In Ukraine, the rock band O.Torvald even played their entire set on a building rooftop — where fans could watch the performance from the comfort of their own balconies! Booking of hotel rooms replaced the purchasing of tickets for this ‘vertical concert’, where they could sing and dance freely without being inhibited by a mask.

Tuk Tuk Fest/Facebook

No matter the event, stringent measures are implemented, such as only having outdoor live stages, temperature checks upon entry, the presence of multiple hand sanitising booths and water points, as well as social distancing enforced in areas like bars and campsites. The upcoming Stendhal Festival in Northern Ireland even goes as far as to implement a minimum age of 21, as they acknowledge the trickiness of mandating social distancing practices for younger individuals.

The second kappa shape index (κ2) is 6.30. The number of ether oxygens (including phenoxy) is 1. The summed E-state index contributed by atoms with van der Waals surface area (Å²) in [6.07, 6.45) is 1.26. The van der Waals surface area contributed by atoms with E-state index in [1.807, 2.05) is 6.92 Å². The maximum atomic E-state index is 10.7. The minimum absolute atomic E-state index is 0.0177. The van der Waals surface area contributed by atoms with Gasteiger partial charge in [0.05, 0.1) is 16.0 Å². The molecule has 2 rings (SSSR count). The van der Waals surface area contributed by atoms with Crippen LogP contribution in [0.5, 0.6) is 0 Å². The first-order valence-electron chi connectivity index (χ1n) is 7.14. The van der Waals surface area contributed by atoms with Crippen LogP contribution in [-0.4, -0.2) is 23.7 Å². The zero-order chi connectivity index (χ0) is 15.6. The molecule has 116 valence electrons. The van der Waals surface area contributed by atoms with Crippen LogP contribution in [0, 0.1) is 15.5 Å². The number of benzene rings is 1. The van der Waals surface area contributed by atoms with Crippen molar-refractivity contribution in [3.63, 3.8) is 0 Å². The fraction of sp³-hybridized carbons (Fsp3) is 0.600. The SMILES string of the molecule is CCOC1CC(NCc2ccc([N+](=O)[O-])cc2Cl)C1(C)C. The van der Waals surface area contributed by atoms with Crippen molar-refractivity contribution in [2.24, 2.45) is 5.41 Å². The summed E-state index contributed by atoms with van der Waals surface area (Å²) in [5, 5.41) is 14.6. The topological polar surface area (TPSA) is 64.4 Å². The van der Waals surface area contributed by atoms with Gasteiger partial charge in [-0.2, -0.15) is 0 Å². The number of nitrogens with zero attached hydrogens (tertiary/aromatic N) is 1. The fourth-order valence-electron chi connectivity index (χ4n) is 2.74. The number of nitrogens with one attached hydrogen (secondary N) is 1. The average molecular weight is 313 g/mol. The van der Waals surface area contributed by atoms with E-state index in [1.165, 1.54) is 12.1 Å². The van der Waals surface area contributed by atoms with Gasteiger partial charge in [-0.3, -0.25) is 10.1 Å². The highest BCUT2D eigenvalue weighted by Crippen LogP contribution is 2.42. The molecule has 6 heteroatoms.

This is a far cry from events that seemed to have forgone safety measures altogether — the recent music festival at Wuhan Maya Beach Water Park shocked the world when photos and videos of its party-goers went viral. The crowds were seen in close proximity with no masks in sight, reminiscent of concerts pre-COVID.

The effectiveness and sustainability of socially-distanced events have been thrown into question. As stated by Melvin Benn, managing director of Festival Republic, such events are simply not financially viable. If he had his way, he would use compulsory coronavirus testing as an incentive for partygoers looking to attend acts that are performing at full capacity. However, with the high costs involved, it’s unlikely that this will materialise anytime soon.